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Latest Research Shows Cannabis Legalization May Help Prevent Opioid Overdoses, But Only Temporarily

Cannabis legalization seems to help prevent opioid overdoses and other opioid-related health harms—but only temporarily.

Professor Coleman Drake from the Pitt Public Health Department of Health Policy and Management at the University of Pittsburgh is the lead author of a peer-reviewed study published last month in the journal Health Economics, comparing opioid-related ER visits in states with legal recreational cannabis against those in prohibition states. 

Drake and his colleagues found that states in which recreational cannabis was legalized saw a 7.6 percent decline in opioid-related visits to hospital emergency rooms, especially among 25- to 44-year-olds and men.

That cohort didn’t surprise Drake and his team, who cited research showing legalization is associated with increased cannabis consumption by men and people aged 25 to 44. However, they’re not sure the increased sales are taking place on the legal market. 

The Relationship Between Cannabis Legalization and Opioids

While Drake acknowledges there are some people for whom cannabis prohibition had a deterrent effect but now see incentive in buying cannabis without legal risk, he points to another means by which legalization leads to increased consumption of cannabis.

“When a product is legalized,” Drake explains, “it reduces the price of illegal cannabis. In that sense, we’ve seen a number of states where legal vendors lower the price of their stuff so people aren’t tempted to go to the legal dispensary where it costs you $50 or $60 to buy an eighth—they’ll sell it to you for $20 or $30.”

Drake and his team began their research considering what economists call “substitute and complement”: they wished to consider the effects of a new substance being allowed into legal markets and chart how that effects other substances.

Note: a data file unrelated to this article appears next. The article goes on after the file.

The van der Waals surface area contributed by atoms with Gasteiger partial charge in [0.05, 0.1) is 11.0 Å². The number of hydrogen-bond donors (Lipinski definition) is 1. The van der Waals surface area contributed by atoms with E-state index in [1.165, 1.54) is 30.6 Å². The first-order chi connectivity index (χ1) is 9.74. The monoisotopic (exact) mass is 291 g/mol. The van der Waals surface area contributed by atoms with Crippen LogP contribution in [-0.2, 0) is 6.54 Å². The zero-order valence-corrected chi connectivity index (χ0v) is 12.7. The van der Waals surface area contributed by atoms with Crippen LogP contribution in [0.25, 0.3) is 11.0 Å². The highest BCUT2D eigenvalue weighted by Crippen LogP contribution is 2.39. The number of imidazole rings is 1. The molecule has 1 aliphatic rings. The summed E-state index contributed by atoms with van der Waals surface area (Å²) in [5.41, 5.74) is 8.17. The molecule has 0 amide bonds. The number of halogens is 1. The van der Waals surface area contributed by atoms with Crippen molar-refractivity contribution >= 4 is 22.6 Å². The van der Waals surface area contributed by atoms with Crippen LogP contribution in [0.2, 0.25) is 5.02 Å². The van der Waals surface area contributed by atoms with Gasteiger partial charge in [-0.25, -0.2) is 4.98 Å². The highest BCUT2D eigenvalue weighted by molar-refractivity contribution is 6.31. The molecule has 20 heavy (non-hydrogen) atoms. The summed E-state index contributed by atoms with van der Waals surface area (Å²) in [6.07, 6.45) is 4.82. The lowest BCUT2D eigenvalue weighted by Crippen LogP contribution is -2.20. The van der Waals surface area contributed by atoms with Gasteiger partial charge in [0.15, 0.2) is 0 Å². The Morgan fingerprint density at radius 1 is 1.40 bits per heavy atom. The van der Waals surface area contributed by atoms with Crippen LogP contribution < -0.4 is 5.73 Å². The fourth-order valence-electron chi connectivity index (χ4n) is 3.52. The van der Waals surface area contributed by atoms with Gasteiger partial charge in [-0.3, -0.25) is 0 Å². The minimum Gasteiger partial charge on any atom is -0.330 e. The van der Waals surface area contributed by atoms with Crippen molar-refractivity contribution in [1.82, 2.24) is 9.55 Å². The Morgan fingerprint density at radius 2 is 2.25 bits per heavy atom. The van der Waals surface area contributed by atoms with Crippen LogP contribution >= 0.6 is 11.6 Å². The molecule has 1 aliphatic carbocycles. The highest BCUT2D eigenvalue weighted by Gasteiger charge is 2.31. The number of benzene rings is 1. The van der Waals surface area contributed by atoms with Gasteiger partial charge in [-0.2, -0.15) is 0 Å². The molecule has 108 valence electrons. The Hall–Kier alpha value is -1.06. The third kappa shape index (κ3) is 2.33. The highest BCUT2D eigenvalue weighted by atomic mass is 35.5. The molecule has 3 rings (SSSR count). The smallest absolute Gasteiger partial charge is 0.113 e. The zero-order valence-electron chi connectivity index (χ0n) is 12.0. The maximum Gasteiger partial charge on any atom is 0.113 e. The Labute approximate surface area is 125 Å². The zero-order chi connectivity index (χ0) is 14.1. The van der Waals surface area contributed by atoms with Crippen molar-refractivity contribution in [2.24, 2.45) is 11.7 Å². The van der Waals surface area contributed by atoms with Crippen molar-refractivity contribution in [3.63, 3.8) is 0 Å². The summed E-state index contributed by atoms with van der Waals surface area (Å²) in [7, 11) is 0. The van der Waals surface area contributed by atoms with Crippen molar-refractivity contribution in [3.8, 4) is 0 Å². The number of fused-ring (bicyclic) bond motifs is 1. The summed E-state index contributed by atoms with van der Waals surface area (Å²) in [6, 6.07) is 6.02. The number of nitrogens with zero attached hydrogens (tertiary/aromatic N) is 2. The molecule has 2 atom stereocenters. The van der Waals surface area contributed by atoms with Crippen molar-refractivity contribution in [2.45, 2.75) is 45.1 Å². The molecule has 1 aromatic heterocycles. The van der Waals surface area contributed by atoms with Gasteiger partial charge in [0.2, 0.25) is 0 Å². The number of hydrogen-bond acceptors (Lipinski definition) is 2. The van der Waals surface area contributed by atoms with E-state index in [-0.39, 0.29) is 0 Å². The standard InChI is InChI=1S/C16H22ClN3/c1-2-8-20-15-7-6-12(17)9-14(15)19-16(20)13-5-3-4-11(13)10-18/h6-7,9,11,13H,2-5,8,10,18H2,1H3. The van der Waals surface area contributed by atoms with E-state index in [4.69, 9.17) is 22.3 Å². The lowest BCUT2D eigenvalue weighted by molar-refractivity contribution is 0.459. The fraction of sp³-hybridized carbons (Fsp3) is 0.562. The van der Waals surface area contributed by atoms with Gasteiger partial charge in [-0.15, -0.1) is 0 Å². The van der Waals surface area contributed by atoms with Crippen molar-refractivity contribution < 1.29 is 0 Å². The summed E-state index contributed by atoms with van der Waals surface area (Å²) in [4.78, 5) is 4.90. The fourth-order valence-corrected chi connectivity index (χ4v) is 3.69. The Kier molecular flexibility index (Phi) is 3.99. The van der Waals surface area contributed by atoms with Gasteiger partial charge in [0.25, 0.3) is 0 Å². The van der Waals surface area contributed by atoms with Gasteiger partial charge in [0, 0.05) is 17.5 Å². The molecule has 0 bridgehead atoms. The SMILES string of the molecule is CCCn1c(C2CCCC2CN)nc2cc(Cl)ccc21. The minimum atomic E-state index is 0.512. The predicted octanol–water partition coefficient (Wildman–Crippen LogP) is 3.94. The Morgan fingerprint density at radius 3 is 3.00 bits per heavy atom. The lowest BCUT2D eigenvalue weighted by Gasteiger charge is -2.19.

“In our case we were interested in opioids,” Drake tells Cannabis Health. “Does having cannabis as something you can consume legally change whether people consume opioids?”

How Cannabis Affects Withdrawal And Pain Management

To start, Drake and his co-authors considered two facts about cannabis: it has potential in mitigating withdrawal symptoms, and it can be a substitute in pain management. 

“Cannabis provides pain relief properties, and we think people demand opioids because of their pain-relieving properties,” Drake says. “At least, that’s why a lot of people start [taking them], whether through their doctor or through illicit markets.”

Drake and his team crunched data on opioid-related ER visits from 29 states, including California, Maine, Massachusetts, and Nevada, which legalized cannabis for adult use between 2011 and 2018, while data from the remaining 25 prohibition states was used as a control. The reduction in visits was consistent across the four rec-legal states, compared with states where adult-use cannabis remained illegal—except the decline in ER visits only lasted for about six months.

“Then it starts to dissipate,” he says. “Why does this effect go away?”

opioids
A new study shows that while cannabis legalization seems to help prevent opioid overdoses and other opioid-related health harm, the effect is only temporary.

Decline in Overdoses and ER Visits Temporary

Drake and his team suggest a possible explanation: many of those with opioid use disorder begin consuming opioids in order to manage pain. Those seeking to end their use may try cannabis for the pain that led them to opioids, and discover it’s effective.

“Cannabis is a legitimate form of pain relief, so maybe that works,” Drake suggests. 

“But what we’re afraid might be happening—this is pure speculation based on what we know in the literature—is that the pain is treated, but the person still has a craving for opioids. Cannabis helps with withdrawal, but it still doesn’t fundamentally address the craving. That’s where people need medications for opioid use disorder, like buprenorphine or methadone. That’s the stuff that helps control [cravings], and cannabis doesn’t provide that.”

Drake concludes the study suggests, simultaneously, that cannabis is genuinely helpful, but it’s also not a panacea, particularly not for opioid use disorder.

“It’ll be interesting to see as more states [legalize] and we have more data in the future,” Drake says. “We’ll also see things over long time periods, so we’re not sure how that relationship is going to evolve.” 

In particular, he looks forward to studies on patients who are using opioid agonist medications like buprenorphine for maintenance treatment, but who are also using cannabis. 

“We don’t know, but what we think is happening is that cannabis is helping with pain relief, but it’s fundamentally not treating opioid use disorder, and that might explain this dissipation. Future research is needed.”

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